In his 1984 apostolic letter, Salvifici Doloris, John Paul II wrote at length on this theme. Christ, the late pope argued, gave humanity the Gospel of Suffering:
Christ did not conceal from his listeners the need for suffering. He said very clearly: "If any man would come after me... let him take up his cross daily ''
Christ does not explain in the abstract the reasons for suffering, but before all else he says: "Follow me!". Come! Take part through your suffering in this work of saving the world, a salvation achieved through my suffering!
The Master does not conceal the prospect of suffering from his disciples and followers. On the contrary, he reveals it with all frankness, indicating at the same time the supernatural assistance that will accompany them in the midst of persecutions and tribulations " for his name's sake."The differentiation between persecutions and tribulations is felicitous, for it serves to remind one that the daily cross is more likely to take the form of tribulation than persecution, but that such tribulation is nevertheless an opportunity to "make up for what is lacking in the suffering of Christ."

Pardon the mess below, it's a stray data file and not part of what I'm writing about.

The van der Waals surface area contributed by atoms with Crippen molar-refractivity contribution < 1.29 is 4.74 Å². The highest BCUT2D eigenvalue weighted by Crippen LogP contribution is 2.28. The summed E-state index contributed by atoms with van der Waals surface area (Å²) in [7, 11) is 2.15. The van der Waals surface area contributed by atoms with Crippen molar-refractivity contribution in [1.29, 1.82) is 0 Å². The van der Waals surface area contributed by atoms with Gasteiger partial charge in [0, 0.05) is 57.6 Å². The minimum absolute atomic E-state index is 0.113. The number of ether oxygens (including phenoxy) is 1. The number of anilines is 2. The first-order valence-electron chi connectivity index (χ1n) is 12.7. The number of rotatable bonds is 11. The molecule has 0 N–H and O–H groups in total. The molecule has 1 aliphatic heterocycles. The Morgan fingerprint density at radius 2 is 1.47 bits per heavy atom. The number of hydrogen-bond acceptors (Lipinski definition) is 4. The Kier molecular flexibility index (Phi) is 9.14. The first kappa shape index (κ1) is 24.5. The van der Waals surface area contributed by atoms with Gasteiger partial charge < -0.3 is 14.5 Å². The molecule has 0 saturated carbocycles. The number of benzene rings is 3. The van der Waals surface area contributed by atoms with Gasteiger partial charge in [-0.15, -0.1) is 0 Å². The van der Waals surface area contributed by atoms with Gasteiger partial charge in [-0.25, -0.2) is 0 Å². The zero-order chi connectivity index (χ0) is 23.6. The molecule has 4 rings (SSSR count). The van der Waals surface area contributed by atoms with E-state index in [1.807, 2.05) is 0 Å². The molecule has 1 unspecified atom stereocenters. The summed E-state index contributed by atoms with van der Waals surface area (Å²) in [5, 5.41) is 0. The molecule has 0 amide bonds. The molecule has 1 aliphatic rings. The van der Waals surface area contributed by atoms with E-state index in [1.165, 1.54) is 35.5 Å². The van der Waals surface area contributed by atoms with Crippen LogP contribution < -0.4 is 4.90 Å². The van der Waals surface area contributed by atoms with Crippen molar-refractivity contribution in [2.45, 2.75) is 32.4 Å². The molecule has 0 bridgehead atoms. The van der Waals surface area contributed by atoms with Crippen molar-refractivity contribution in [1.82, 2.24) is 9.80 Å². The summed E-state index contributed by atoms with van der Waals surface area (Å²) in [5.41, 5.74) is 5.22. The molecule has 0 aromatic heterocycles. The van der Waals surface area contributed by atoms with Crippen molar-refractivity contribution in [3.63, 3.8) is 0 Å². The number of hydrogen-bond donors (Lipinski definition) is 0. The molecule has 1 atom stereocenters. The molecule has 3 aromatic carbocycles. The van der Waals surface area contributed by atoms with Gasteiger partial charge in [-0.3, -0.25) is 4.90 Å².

Down through the centuries and generations it has been seen that in suffering there is concealed a particular power that draws a person interiorly close to Christ, a special grace.Anticipating his own physical deterioration in a way he could not have envisioned in 1984, John Paul goes on speak of suffering as bringing about the spiritual maturation of the one who suffers.
When this body is gravely ill, totally incapacitated, and the person is almost incapable of living and acting, all the more do interior maturity and spiritual greatness become evident, constituting a touching lesson to those who are healthy and normal.A few thoughts on this Feast of St. Stephen, whose faith matured in the face of persecution and whose sufferings led to St. Paul's conversion.